Hot for Teacher

"Hot for Teacher"
Van Halen - Hot for Teacher.jpg
Single by Van Halen
from the album 1984
B-side "Little Dreamer"
Released October 1984 (US) [1]
Length 4:44
Label Warner Bros.
Producer(s) Ted Templeman
Van Halen singles chronology
"Hot for Teacher"
"Why Can't This Be Love"
Music video
"Hot for Teacher" on YouTube

"Hot for Teacher" is a song by the American rock band Van Halen, taken from their sixth studio album, 1984. The song was written by band members Eddie Van Halen, Alex Van Halen, Michael Anthony and David Lee Roth, and produced by Ted Templeman. It was released as the fourth and final single from the album in October 1984, and was the final single released during the band's 1974–1985 era, but not the final single released by the Van Halen brothers, Roth, and Anthony. A pair of new recordings from their 1996 compilation album Best of - Volume I, "Me Wise Magic" and "Can't Get This Stuff No More", would be released as singles in 1996 and 1997 respectively.

The song features Alex Van Halen's double bass drum performance, and its music video, featuring the band as both adults and young students. Unusually for a single, it begins with a 30-second drum solo, followed by another 30 seconds of instrumental introduction. The ending of this song comes from a studio demo from the band's club days, entitled "Voodoo Queen".

Musical style

The song is a mixture of glam metal,[2][3][4] heavy metal,[5] hard rock,[6][7] and speed metal.[4]

Music video

The music video (directed by Pete Angelus and David Lee Roth,[8] and produced by Jerry Kramer and Glenn Goodwin, choreographed by Vincent Paterson with concept/treatment by Anthony Nasch) was filmed at John Marshall High School,[9] with Phil Hartman performing the voice of Waldo, the video's protagonist. Waldo, an awkward boy with large glasses and a bow tie, is put on the school bus by his over-protective mother. He is terrified by the unruly kids on the bus; the driver played by Roth, tells him "si'down, Waldo!" as the opening drums begin. Along with Waldo, the "kid versions" of Van Halen face the trials and tribulations of grade school. Two models appear as teachers in the video, Donna Rupert (1981 Miss Canada pageant runner up), who plays the chemistry teacher, and Lillian Müller, who plays the Phys Ed teacher.[10] Both teachers tear off their dresses to reveal a bikini, to the cheers of the students. At the end of the video, the kids are shown to have grown up to become a gynecologist (Alex Van Halen), a sumo wrestler (Michael Anthony), a psychiatric hospital patient (Eddie Van Halen), and a game show host (Roth). While it is said that no one was sure what Waldo grew up to be, the video hints at him becoming a pimp, the total opposite of his child self. This is intercut with scenes with the band members dressed in red suits and dancing to the song under a disco ball.

An initial controversy arose when the video showed all the band members performing a quick crotch-grab during the " bad..." part of the chorus; at first, the 1980s NBC late-night show Friday Night Videos added black-box censor bars to the crotch-grabs but eventually relented and removed the black-box from their video.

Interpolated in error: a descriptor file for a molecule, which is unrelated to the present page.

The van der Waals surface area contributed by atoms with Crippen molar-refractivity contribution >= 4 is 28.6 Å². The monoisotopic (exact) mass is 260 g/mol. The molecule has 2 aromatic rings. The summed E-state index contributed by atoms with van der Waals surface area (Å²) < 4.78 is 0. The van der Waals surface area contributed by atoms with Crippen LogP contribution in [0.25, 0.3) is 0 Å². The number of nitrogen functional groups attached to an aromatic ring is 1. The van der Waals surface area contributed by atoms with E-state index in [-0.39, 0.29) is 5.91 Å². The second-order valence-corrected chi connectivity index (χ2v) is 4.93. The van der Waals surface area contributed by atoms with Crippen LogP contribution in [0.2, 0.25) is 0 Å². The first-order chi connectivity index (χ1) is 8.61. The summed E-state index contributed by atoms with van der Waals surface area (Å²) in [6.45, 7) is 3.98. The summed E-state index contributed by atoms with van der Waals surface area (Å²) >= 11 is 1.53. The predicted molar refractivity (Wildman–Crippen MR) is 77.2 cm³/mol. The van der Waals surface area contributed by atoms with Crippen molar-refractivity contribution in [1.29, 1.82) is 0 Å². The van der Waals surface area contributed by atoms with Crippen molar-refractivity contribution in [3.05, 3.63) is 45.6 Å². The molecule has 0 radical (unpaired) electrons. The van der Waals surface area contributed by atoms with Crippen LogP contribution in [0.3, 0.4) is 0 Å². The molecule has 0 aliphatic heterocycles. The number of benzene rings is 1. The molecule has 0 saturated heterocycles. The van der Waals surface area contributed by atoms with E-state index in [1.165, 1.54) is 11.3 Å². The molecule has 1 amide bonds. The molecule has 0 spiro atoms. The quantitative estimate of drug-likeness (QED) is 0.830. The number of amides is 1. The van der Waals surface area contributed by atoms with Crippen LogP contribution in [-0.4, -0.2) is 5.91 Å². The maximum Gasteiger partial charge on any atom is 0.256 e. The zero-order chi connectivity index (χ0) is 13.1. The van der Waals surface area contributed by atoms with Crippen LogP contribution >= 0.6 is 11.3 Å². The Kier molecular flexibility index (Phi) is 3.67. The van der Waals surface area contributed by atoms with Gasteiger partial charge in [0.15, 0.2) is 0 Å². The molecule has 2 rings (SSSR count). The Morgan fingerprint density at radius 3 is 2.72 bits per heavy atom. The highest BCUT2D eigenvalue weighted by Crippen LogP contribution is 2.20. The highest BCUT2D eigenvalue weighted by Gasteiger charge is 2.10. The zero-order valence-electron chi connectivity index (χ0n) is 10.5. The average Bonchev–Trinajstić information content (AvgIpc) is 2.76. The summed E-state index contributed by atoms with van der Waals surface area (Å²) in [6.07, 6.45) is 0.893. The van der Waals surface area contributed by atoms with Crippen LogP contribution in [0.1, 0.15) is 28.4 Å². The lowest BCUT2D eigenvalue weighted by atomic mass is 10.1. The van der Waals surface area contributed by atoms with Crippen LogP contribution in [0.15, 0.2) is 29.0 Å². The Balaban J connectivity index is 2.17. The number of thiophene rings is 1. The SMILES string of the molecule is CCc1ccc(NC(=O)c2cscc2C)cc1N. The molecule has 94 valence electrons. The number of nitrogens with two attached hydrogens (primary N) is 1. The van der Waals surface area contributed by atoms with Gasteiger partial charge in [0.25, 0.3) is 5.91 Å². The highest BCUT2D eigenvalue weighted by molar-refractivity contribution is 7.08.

In 2009 it was named the 36th best hard rock song of all time by VH1.[11] Chuck Klosterman of ranked it the sixth-best Van Halen song, calling it "the encapsulation of almost everything Van Halen is known for, all within the space of five minutes: Athletic drumming, an extended guitar introduction that transitions into a thick principal riff, vocals that are spoken more than sung, two interlocked solos, and lyrics that are technically demeaning but somehow come across as non-toxic and guileless."[12]



Chart (1984) Peak
Australia (Kent Music Report)[13] 89
Canada Top Singles (RPM)[14] 83
U.S. Billboard Hot 100 56
Chart (2020) Peak
US Hot Rock & Alternative Songs (Billboard)[15] 23


  1. ^ ""Hot For Teacher" Anniversary & Fun Facts!". 27 October 2016. Retrieved 27 October 2016.
  2. ^ Dean, Matt (2011). The Drum: A History. Scarecrow Press. p. 273. ISBN 978-0-8108-8171-6.
  3. ^ Popoff, Martin (2014). The Big Book of Hair Metal. Voyageur Press. p. 58. ISBN 978-1-62788-375-7.
  4. ^ a b Rivadavia, Eduardo (November 22, 2018). "11 More of the Heaviest Hair Metal Songs". Loudwire. Retrieved February 27, 2021.
  5. ^ Bukszpan, Daniel (2003). The Encyclopedia of Heavy Metal. Barnes & Noble Publishing. ISBN 978-0-7607-4218-1. The album also featured plenty of guitar-dominated heavy metal, such as "Hot for Teacher" and "Panama." which became hits in their own right.
  6. ^ Wiederhorn, Jon (January 9, 2016). "Van Halen 1984 anniversary". Loudwire. Retrieved August 11, 2018.
  7. ^ Elliott, Paul (November 29, 2020). "Van Halen: a guide to their best albums". Classic Rock. Retrieved October 4, 2021.
  8. ^ " – Van Halen – "Hot for teacher"".
  9. ^ "Hot For Teacher, Van Halen". VH1's Pop-up Video. 1997.
  10. ^ "Hot for Teacher" Anniversary & Fun Facts!, Van Halen News Desk
  11. ^ " music". Archived from the original on February 12, 2009. Retrieved February 7, 2009.
  12. ^ Klosterman, Chuck (October 6, 2020). "All 131 Van Halen Songs, Ranked From Worst to Best A look back at the band's formidable legacy". Retrieved October 9, 2020.
  13. ^ Kent, David (1993). Australian Chart Book 1970–1992. St Ives, NSW: Australian Chart Book. ISBN 0-646-11917-6.
  14. ^ "Top Singles - Volume 41, No. 15". RPM. December 15, 1984. Retrieved June 12, 2017.
  15. ^ "Van Halen Chart History (Hot Rock & Alternative Songs)". Billboard. Retrieved October 13, 2020.

Further reading

External links